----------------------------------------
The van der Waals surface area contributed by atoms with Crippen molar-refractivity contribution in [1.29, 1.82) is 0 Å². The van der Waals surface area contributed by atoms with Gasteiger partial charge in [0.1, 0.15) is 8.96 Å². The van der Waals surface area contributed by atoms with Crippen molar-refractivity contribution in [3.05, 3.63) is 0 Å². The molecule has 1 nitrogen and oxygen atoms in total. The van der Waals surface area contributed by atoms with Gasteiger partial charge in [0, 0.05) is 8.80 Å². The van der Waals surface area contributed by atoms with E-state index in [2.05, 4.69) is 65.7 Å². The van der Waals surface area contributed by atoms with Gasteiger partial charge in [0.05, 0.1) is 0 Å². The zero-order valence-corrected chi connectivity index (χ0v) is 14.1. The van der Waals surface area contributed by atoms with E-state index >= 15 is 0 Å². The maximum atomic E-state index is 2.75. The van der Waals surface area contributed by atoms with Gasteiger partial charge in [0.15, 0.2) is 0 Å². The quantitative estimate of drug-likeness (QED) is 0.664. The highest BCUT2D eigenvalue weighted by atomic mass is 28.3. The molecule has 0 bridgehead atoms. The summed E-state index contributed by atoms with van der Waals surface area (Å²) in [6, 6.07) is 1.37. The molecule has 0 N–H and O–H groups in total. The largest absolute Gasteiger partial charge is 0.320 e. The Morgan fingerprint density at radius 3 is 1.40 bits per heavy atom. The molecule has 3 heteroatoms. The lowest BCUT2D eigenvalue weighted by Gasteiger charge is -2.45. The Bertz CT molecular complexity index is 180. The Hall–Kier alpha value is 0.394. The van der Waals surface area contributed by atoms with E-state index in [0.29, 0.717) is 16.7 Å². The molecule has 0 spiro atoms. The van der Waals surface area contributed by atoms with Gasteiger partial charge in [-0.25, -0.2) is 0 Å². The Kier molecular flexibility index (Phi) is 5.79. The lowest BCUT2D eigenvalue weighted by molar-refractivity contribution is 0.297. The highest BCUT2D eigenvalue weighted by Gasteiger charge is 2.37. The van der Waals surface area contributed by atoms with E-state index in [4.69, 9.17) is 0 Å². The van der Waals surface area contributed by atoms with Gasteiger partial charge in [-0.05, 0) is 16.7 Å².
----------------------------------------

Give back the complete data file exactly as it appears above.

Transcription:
The van der Waals surface area contributed by atoms with Crippen molar-refractivity contribution in [1.29, 1.82) is 0 Å². The van der Waals surface area contributed by atoms with Gasteiger partial charge in [0.1, 0.15) is 8.96 Å². The van der Waals surface area contributed by atoms with Crippen molar-refractivity contribution in [3.05, 3.63) is 0 Å². The molecule has 1 nitrogen and oxygen atoms in total. The van der Waals surface area contributed by atoms with Gasteiger partial charge in [0, 0.05) is 8.80 Å². The van der Waals surface area contributed by atoms with E-state index in [2.05, 4.69) is 65.7 Å². The van der Waals surface area contributed by atoms with Gasteiger partial charge in [0.05, 0.1) is 0 Å². The zero-order valence-corrected chi connectivity index (χ0v) is 14.1. The van der Waals surface area contributed by atoms with E-state index >= 15 is 0 Å². The maximum atomic E-state index is 2.75. The van der Waals surface area contributed by atoms with Gasteiger partial charge in [0.15, 0.2) is 0 Å². The quantitative estimate of drug-likeness (QED) is 0.664. The highest BCUT2D eigenvalue weighted by atomic mass is 28.3. The molecule has 0 bridgehead atoms. The summed E-state index contributed by atoms with van der Waals surface area (Å²) in [6, 6.07) is 1.37. The molecule has 0 N–H and O–H groups in total. The largest absolute Gasteiger partial charge is 0.320 e. The Morgan fingerprint density at radius 3 is 1.40 bits per heavy atom. The molecule has 3 heteroatoms. The lowest BCUT2D eigenvalue weighted by Gasteiger charge is -2.45. The Bertz CT molecular complexity index is 180. The Hall–Kier alpha value is 0.394. The van der Waals surface area contributed by atoms with E-state index in [0.29, 0.717) is 16.7 Å². The molecule has 0 spiro atoms. The van der Waals surface area contributed by atoms with Gasteiger partial charge in [-0.25, -0.2) is 0 Å². The Kier molecular flexibility index (Phi) is 5.79. The lowest BCUT2D eigenvalue weighted by molar-refractivity contribution is 0.297. The highest BCUT2D eigenvalue weighted by Gasteiger charge is 2.37. The van der Waals surface area contributed by atoms with E-state index in [4.69, 9.17) is 0 Å². The van der Waals surface area contributed by atoms with Gasteiger partial charge in [-0.05, 0) is 16.7 Å².